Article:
Stealing PIN Codes With a Wink and a Nod

A pair of researchers from the University of Cambridge have come up with a new side-channel attack that enables them to infer users’ mobile PIN codes with pretty good accuracy by using the camera and microphone on a mobile phone.

Security researchers have developed a number of different methods to steal or bypass the passcodes on most of the common mobile phone platforms, some of which rely on software bugs and others that are simple social engineering techniques. Now, a pair of researchers from the University of Cambridge have come up with a new side-channel attack that enables them to infer users’ mobile PIN codes with pretty good accuracy by using the camera and microphone on a mobile phone.

The technique is deceptively simple in concept: The researchers’ software runs on the mobile device and when a user types in her PIN code, the software records keystroke sounds through the microphone and uses the camera to judge the phone’s orientation and watch the user’s face while she’s typing. Using those inputs, the researchers’ software has shown that it can infer the user’s four-digit PIN code better than 50 percent of the time after just five attempts on a Samsung Galaxy S3.

“By recording audio during PIN input, we can detect touch events (see Section 3.4). By recording video from the front camera during PIN input, we can retrieve the frames that correspond to touch events. Then we extract orientation changes from the touch-event frames, and we show that it is possible to infer which part of the screen is touched by users,” the researchers said in the paper, “PIN Skimmer: Inferring PINs ┬áThrough the Camera and Microphone“, written by Ross Anderson and Laurent Simon.

In order to execute the attack, an attacker would need to get their PIN Skimmer software onto a victim’s device. They assume in their paper that the victim has downloaded a malicious app from Google Play or another app store, which carries their software as a payload. They initially figured that their app would then need to exploit a vulnerability on the device in order to run as root, but they soon discovered that wasn’t necessary and that the app could get access to the camera and microphone with some clever tricks. Once it’s on the phone, PIN Skimmer can run in several different modes, including monitoring, collecting, learning and logging modes.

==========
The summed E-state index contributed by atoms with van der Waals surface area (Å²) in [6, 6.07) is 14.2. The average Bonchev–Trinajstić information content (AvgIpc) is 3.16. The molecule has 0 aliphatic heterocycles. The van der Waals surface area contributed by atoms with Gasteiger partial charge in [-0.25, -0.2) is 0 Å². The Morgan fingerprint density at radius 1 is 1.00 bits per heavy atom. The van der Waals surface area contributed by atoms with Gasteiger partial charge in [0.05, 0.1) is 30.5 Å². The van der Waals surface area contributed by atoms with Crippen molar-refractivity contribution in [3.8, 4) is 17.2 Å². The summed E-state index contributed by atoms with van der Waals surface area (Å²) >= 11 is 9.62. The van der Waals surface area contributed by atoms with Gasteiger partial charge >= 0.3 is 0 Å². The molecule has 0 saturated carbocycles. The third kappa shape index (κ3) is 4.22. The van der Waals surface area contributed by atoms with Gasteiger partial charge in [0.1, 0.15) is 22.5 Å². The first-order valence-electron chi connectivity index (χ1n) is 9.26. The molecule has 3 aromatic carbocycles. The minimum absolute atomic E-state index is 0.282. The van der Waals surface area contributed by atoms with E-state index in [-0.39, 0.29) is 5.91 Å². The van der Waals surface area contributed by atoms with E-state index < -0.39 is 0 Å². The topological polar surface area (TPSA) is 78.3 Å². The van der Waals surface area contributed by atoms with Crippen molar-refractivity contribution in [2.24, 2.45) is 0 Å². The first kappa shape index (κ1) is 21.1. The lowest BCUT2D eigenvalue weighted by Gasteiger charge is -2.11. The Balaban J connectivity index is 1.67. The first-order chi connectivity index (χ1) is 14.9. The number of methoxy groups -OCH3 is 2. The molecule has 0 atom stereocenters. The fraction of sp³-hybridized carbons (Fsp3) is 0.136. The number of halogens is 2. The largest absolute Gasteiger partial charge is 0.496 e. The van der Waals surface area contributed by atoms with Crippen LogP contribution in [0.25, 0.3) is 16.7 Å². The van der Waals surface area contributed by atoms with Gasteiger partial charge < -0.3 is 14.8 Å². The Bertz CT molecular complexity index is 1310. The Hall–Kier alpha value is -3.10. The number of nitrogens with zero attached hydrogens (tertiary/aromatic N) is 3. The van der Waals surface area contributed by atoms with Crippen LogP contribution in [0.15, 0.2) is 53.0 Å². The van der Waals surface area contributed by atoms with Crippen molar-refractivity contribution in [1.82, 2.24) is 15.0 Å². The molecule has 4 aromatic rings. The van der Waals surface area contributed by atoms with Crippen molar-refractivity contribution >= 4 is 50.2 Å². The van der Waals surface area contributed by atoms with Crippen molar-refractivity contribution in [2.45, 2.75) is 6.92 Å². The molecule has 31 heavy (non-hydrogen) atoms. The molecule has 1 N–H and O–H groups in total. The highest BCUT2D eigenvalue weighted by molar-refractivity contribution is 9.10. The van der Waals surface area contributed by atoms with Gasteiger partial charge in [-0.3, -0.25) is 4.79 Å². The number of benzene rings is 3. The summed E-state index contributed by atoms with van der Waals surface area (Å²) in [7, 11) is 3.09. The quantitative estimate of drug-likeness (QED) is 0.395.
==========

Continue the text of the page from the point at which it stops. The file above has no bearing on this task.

Collecting mode is where the app gathers the data it needs to help infer the key touches the user makes while entering her PIN code. This comprises a simple game in which the user touches the screen several times to match various icons on the screen. The camera takes a photo with each keystroke and then later uploads that saved data to a remote server, where it cam be processed offline. That data is fed to an algorithm that learns the user’s behavior and improves the malware’s ability to guess the user’s PIN.

The malware has a number of stealth capabilities, including the ability to disable the LED light when the camera is on and tamper with the OS to hide the number of packets sent. PIN Skimmer also has the ability to reduce the noise captured by the phone in the environment around it, improving the accuracy of the microphone key touch collection.

Defending against side-channel attacks such as this one is difficult, but the authors said there are some things that can be done to mitigate the effects of their attack.

“An OS-level mitigation is appealing because it centralizes the changes in one place and benefits all ap- plications. In Android, there are mainly 2 ways to prompt a user to enter a PIN. The first is to use an AlertDialog with the option android:password=”true” in the mani- fest file. The option instructs the OS to display the star character (‘*’) instead of the digit typed. Upon display- ing an AlertDialog with this option, we suggest the OS also deny access to shared hardware resources from other user- installed applications. The second way to prompt for a PIN is via a GUI component (Activity). In this case, we suggest the OS expose a PasswordActivity which inherits from the Activity,” the paper says.

Other options could include randomizing the location of keys on the keyboard, which could be a pain for users, or enforcing longer passcodes.

“An orthogonal countermeasure to mitigate side-channel attacks is to use longer PINs (or passphrases) to increase the guessing entropy, but this affects memorability and usability. Another additional countermeasure is to enforce a maximum number of PIN attempts like for banking cards. Unfortunately, the number of smartphone applications requiring a PIN will increase over time, forcing users to re-use them across applications and services (e.g. banking). Hence, it becomes more difficult to enforce a maximum number of PIN attempts,” the authors said.


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